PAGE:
There are tons of social things you can do in Pokemon these days, too. I recently discovered the Pokemon Global Link website, and I’m hooked on it. Maybe I feel a bit childish playing those minigames to catch Pokemon, but I love that you can meet other trainers from the Dream World in your B/W 2 game. Join Avenue is a pretty gimmicky little time waster: you can run a shopping district populate it with trainers you meet online, through trades, or in person over IR. But hey, I actually have a lot of fun seeing them show up, so I figure I’ll try to put some effort into it.
Do you play Pokemon? If so, what’s your favorite thing about it? What would you like to see improved about the series in the future? Feel free to share your thoughts, Pokemon conspiracy theories, and random funny images in the comments.
If you’re looking for something inspiring to remind you that video games can be good for the world, take a look at this. There’s a class at the University of Michigan that has students develop games for use in therapy for autistic kids. Their goal is to provide these kids with simple games that will engage them and get them to do something active.
It’s such a great idea to have students working on projects that can actually be used in the real world to benefit others rather than having them just do abstract exercises that might teach them the concepts they need to know but have no context. It sounds like the kids these engineering students are making these games for are having fun, too.
Do you find this inspiring? I know I did. If you want more information apart from the YouTube video, check out the whole story here.
A while back, I posted a little write-up on how I made my sonic screwdriver prop for my 10th Doctor costume. It doesn’t light up or anything, but it looks pretty close to the real thing. I’ve been wanting to go back and make one that has all of the electrical bells and whistles, but I haven’t gotten around to it. Maybe sometime when I do make one, I’ll post a tutorial. Meanwhile, I think I’ll just let this guy teach you.
Is he not the most awesome kid ever? I have a degree in electrical engineering, so of course I’m comfortable brandishing a soldering iron at stuff, but I don’t think I’ve ever seen anyone quite so young who could finish that entire project. He even included a wiring diagram! And he advised the use of heat-shrink! I absolutely love this tutorial, and I especially like that he encourages folks to design their own housing.
There aren’t many videos on the YouTube channel where you can watch this, and that’s a shame. I’m subscribing anyway, though, just in case he decides to make more.I’m just feeling totally inspired and pumped right now, and I want to go and make something. I may have to make a stop off at the hardware store and Radio Shack after we go grocery shopping this week. Or maybe I’ll just make a DigiKey order…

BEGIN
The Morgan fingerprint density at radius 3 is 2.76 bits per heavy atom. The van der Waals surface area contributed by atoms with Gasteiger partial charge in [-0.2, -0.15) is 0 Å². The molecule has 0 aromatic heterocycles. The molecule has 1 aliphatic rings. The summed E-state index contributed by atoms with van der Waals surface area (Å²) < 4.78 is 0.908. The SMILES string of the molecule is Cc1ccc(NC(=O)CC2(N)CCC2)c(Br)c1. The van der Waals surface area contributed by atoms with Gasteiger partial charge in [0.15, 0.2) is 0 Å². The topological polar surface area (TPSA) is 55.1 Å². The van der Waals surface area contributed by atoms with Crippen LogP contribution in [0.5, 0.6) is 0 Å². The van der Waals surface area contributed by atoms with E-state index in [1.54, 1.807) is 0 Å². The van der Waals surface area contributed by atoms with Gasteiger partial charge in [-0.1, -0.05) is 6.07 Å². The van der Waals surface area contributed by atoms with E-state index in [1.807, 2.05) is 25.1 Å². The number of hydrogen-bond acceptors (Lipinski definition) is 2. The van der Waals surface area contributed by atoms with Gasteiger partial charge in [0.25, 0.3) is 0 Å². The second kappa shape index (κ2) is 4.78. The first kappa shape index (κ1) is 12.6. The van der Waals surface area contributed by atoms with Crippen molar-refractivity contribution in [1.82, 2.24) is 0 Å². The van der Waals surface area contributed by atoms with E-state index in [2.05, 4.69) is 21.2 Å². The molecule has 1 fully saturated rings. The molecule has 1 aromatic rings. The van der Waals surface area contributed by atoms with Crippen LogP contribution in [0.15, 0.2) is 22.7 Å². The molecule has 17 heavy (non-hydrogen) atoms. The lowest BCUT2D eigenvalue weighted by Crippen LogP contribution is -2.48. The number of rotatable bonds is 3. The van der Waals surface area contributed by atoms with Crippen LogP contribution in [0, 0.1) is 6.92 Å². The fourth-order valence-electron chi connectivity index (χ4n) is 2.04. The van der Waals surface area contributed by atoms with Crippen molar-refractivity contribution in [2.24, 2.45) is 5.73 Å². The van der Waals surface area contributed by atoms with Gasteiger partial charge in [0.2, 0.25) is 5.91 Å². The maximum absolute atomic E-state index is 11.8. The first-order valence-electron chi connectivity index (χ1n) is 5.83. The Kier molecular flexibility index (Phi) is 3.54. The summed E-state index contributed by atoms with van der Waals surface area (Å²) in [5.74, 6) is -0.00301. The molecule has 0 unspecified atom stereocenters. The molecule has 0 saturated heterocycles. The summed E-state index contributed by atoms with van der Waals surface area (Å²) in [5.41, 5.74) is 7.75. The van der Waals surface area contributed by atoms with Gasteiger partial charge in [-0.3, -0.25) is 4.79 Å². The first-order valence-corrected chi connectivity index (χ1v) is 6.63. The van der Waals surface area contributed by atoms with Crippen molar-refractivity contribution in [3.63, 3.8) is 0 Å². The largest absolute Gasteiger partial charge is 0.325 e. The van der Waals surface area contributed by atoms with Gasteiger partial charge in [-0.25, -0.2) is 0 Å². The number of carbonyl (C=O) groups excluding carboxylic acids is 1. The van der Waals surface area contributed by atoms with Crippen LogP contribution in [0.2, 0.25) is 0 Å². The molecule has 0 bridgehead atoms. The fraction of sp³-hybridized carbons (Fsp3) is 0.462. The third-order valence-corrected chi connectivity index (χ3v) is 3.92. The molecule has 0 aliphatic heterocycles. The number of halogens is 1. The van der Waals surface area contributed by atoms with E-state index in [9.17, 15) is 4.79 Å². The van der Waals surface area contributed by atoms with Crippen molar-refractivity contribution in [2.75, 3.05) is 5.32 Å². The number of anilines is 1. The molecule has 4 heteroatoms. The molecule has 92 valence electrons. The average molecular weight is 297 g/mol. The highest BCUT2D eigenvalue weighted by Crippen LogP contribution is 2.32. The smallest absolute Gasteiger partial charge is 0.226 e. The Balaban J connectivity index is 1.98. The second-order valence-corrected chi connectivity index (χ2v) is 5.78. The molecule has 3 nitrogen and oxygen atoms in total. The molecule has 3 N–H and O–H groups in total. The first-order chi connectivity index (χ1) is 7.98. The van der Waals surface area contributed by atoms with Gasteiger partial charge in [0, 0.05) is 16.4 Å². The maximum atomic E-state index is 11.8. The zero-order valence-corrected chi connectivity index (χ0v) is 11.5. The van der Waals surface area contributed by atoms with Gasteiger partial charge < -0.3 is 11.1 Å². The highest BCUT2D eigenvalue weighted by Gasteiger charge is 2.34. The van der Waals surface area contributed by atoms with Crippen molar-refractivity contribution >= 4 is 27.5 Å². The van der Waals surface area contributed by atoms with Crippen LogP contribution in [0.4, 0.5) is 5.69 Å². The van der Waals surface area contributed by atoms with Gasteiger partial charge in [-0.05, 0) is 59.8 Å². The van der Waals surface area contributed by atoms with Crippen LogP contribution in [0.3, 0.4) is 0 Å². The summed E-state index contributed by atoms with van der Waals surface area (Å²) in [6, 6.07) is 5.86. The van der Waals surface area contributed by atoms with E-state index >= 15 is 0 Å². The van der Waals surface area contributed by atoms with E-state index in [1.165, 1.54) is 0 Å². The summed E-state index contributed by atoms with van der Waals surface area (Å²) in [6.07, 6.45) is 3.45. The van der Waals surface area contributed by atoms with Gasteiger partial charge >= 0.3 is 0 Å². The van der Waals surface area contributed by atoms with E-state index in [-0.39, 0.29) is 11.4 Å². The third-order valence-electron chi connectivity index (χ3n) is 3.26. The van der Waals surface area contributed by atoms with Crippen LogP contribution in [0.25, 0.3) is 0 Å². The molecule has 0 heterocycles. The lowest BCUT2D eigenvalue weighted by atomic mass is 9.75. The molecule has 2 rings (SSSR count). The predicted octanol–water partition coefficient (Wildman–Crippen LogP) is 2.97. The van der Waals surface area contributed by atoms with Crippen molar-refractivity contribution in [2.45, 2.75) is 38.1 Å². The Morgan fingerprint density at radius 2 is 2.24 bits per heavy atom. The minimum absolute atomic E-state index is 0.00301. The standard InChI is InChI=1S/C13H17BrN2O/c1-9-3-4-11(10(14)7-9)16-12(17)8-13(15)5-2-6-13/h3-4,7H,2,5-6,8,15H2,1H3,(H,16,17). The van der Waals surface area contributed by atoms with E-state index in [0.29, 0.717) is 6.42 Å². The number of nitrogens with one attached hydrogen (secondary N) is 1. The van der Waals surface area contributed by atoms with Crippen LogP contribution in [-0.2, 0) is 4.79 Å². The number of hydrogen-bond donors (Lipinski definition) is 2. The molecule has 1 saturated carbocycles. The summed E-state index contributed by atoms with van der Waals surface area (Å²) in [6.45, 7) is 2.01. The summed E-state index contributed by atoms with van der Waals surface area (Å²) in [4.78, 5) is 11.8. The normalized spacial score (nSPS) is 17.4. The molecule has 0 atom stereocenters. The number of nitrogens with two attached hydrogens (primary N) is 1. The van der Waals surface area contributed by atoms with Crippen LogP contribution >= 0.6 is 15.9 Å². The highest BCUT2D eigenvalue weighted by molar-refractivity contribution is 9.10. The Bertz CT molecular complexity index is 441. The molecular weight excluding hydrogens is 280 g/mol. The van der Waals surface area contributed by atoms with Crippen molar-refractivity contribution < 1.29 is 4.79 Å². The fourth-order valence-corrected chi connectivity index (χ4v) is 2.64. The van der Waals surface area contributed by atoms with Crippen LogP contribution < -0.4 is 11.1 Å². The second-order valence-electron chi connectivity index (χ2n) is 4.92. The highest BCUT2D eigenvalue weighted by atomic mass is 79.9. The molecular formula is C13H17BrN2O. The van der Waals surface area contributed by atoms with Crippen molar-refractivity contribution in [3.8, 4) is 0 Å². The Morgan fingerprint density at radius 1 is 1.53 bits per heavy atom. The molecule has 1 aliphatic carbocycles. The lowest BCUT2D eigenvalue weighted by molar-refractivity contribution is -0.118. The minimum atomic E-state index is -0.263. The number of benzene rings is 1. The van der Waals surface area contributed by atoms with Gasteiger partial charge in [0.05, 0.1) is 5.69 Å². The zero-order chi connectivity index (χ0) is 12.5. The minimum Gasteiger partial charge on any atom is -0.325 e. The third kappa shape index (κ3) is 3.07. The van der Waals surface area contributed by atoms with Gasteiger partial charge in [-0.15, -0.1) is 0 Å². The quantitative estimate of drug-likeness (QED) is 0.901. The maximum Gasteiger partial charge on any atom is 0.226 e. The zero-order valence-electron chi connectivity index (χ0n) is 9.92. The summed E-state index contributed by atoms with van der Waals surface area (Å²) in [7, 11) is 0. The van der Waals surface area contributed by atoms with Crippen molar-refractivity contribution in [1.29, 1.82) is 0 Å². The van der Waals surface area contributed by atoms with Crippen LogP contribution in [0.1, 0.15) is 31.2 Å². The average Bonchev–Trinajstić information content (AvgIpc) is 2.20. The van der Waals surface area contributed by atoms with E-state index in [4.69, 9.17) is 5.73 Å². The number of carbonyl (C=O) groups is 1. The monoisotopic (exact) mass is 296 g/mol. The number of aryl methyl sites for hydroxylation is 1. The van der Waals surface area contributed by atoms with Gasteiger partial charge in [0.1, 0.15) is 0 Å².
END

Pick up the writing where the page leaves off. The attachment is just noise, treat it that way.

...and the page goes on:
What about you? Did you enjoy this video? If you did, go give it a like on YouTube and share it with all the DIY-minded Whovians you know. Heck, share it with people who might not ordinarily do something like this: it might make them want to give it a try.
Candy Corn Crunch (Pintester): Somehow, this ended up being one of the sites I read most regularly, so don’t be surprised if it makes an appearance every week. In any case, the candy corn crunch pin she tried out looks tasty enough to rot your teeth out.
Treasury Tuesday: Halloween Nostalgia (Mom’s Basement): The folks at Mom’s Basement put together a fun Etsy treasury to celebrate your favorite ghoulish holiday. I’m feeling rather inspired…maybe I’ll swing by Etsy sometime this month and make one myself.
In the Mines of ‘Give Me Moria’ of This! (Henchman-4-Hire): If you’re into Legos or Lord of the Rings, you need to go watch the stopmotion video in this post. It explains why that cave troll was so pissed at the fellowship in Moria. Too funny!
How hard do you want it? (the Little Red Reviewer): The author shares her random thoughts on hard science fiction and when it gets to be too academic. An interesting read that makes me think I’m more into soft sci-fi myself.
Thanks for stopping by! Feel free to leave links of your own to interesting nerdy stuff in the comments.
We went on a little road trip this past weekend, and I finally got a chance to play 9 Hours, 9 Persons, 9 Doors during the ride. I must say, I was expecting it to be good, but I wasn’t expecting to like it quite as much as I do. I seriously played the game until my DS was about to die; I just couldn’t put it down. You could compare it to a good book: once you start, you just want to keep reading to find out how it ends. Now, I’m eagerly anticipating the sequel that comes out later this month.